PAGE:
Efficient Water Heaters

If the water heater in your Georgetown, Delaware, home is more than a decade old, you can save energy by replacing it with a newer, more efficient model. Energy-saving water heaters are often more expensive than other options, but you can eventually get your installation costs and more back through lower utility bills.

There are many types of efficient water heaters, including tankless, solar, heat pump, and indirect designs. Look for the Energy Star label to find out how much energy a water heater uses and its capacity. You should also consider the fuel source and the amount of space you have for a new unit.

Tankless Water Heaters

Tankless water heaters, also called instantaneous or on-demand models, use heating coils to add heat when you turn on the hot water. Since they don’t store hot water like most other water heaters, they don’t use energy to keep it at a high temperature when you don’t need it. Tankless units last longer than conventional water heaters, and they’re smaller since they don’t have a tank to store water. You can use the extra space for storage, and you won’t have to worry about a tank that could leak.

Gas units work best since they can heat your water faster, but electric models are also available. However, a tankless heater can only give you about three and a half gallons of water per minute. If you have a large family, you could need two tankless water heaters.

Solar Water Heaters

A solar water heater doesn’t use any electricity, so it won’t contribute to your power bill at all. It has an insulated storage tank and a solar collector, and you can install it in your yard or on your roof. You can use a solar water heater to save energy in any climate. Active solar water heaters have a pump to move water through your home’s pipes, while passive models use gravity.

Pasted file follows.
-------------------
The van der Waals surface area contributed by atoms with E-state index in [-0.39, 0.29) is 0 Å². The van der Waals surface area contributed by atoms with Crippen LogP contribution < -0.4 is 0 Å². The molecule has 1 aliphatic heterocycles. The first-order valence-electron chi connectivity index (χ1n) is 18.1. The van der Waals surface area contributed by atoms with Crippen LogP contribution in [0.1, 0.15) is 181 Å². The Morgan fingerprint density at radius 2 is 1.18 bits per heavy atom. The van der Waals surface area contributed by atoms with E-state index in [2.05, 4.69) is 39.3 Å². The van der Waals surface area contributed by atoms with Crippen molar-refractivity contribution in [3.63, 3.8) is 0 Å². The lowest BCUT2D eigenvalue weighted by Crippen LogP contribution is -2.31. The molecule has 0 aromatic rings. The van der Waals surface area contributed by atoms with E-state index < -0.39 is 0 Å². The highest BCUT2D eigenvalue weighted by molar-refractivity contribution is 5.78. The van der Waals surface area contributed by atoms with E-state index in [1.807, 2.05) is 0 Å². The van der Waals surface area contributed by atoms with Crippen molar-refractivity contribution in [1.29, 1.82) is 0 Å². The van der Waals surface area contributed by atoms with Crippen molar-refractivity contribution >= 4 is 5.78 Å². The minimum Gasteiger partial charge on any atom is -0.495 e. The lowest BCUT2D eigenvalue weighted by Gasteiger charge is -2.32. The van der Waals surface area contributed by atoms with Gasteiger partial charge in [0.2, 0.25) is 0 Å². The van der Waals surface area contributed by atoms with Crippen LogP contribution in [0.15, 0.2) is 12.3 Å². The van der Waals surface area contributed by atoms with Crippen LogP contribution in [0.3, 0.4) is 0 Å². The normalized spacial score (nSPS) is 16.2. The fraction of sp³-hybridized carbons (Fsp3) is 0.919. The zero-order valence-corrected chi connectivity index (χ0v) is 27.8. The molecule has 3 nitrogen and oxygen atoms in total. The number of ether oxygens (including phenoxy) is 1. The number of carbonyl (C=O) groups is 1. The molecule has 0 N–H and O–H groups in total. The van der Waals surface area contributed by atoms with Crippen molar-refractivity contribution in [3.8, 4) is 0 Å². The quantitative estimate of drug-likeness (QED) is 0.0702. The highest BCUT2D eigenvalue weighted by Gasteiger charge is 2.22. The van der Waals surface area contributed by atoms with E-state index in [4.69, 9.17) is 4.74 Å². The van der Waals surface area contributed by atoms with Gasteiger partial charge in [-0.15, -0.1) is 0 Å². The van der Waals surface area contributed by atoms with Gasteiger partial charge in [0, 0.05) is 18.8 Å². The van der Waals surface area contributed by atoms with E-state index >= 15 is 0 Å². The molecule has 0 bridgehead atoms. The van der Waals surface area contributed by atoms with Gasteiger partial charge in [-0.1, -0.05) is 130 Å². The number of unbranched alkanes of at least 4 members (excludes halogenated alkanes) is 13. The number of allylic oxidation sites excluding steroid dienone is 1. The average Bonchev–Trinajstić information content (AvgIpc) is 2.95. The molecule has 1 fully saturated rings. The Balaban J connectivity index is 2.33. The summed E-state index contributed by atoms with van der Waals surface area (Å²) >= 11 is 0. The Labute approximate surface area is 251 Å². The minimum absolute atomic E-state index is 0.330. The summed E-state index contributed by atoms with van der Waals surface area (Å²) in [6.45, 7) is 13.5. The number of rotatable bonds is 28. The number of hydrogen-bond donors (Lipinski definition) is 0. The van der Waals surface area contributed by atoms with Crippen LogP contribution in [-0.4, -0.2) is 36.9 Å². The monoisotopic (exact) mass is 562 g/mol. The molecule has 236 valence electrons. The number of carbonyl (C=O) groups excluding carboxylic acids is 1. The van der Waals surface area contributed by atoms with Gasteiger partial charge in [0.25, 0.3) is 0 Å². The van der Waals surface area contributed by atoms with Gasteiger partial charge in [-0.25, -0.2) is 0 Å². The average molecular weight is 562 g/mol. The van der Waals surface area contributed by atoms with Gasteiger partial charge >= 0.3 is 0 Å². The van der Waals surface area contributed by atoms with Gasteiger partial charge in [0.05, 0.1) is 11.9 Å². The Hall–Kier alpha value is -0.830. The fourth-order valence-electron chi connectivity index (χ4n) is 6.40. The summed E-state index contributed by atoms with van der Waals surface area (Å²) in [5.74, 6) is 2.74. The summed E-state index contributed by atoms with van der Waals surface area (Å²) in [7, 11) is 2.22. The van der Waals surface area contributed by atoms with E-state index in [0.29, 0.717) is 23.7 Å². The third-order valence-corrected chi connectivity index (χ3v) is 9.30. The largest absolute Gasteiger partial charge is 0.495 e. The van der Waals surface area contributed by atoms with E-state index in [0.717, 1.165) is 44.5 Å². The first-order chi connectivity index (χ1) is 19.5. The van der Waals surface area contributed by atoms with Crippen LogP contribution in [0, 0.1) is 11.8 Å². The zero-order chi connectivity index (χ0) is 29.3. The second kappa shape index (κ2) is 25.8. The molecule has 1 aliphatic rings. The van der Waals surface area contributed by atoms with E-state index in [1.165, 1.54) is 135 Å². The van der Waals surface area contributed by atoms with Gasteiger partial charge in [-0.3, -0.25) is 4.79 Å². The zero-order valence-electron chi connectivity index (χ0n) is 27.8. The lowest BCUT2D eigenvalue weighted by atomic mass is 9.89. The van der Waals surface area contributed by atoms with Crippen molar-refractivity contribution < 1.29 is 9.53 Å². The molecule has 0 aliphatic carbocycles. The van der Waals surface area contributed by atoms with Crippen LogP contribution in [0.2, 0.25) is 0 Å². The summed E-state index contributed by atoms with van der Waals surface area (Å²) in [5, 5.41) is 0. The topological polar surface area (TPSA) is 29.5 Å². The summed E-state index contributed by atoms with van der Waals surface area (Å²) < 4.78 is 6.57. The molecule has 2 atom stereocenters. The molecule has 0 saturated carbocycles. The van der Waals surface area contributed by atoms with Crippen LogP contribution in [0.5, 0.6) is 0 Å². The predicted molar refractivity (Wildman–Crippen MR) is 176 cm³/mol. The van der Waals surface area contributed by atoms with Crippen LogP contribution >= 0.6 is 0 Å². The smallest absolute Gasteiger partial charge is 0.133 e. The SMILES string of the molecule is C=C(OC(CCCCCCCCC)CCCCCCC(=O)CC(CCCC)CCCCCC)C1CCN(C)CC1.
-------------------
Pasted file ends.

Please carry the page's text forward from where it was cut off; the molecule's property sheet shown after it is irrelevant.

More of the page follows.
Direct circulation systems have a pump that circulates water through a solar collector. They’re best for places that don’t have cold winters. With an indirect circulation system, a pump moves refrigerant through a solar collector, and then a heat exchanger warms the water. These systems can withstand freezing temperatures better than other solar water heaters. Integral collector storage systems usually have tanks on roofs, and water flows into your plumbing through gravity. Thermosiphon systems are similar, but they’re usually in yards. The water rises to your pipes as it gets warmer.

Heat Pump or Hybrid Water Heaters

Heat pump or hybrid models transfer heat to a storage tank, and many are in unconditioned sections of homes like basements for more efficient heat transfer in summer. Also, they take up more space than conventional water heaters, so your utility closet may not be large enough. The heat pumps are usually on top of the storage tanks, so you could need an area in your home with a ceiling that’s up to 7 feet tall.

Heat pump water heaters are more efficient than many other models in warm climates because they can transfer heat more easily. They’re similar to conventional water heaters, but you should change the air filter for the heat pump regularly.

Indirect Water Heaters

An indirect water heater uses your home’s heating system to provide hot water. When you turn on the tap, water flows near your heating coil or heat exchanger until it reaches a comfortable temperature. Any extra hot water goes to a storage tank so that you don’t have to use your water heater as often.

Tankless coil water heaters are similar, but they don’t have tanks. Both of these designs can run on electricity, gas, oil, or propane. They’re excellent choices if you live in a cold climate and have a hydronic heating system like a radiator or pipes that heat your home’s floors with hot water.

Custom Mechanical has more than 35 years of heating, air conditioning, and plumbing experience. We can help you install, maintain, and repair a variety of equipment, including water heaters. Call us anytime at 877-696-0808 for great service.

Image provided by Shutterstock

Compliance Settings
Increase Font Size
Simplified Font
Underline Links
Highlight Links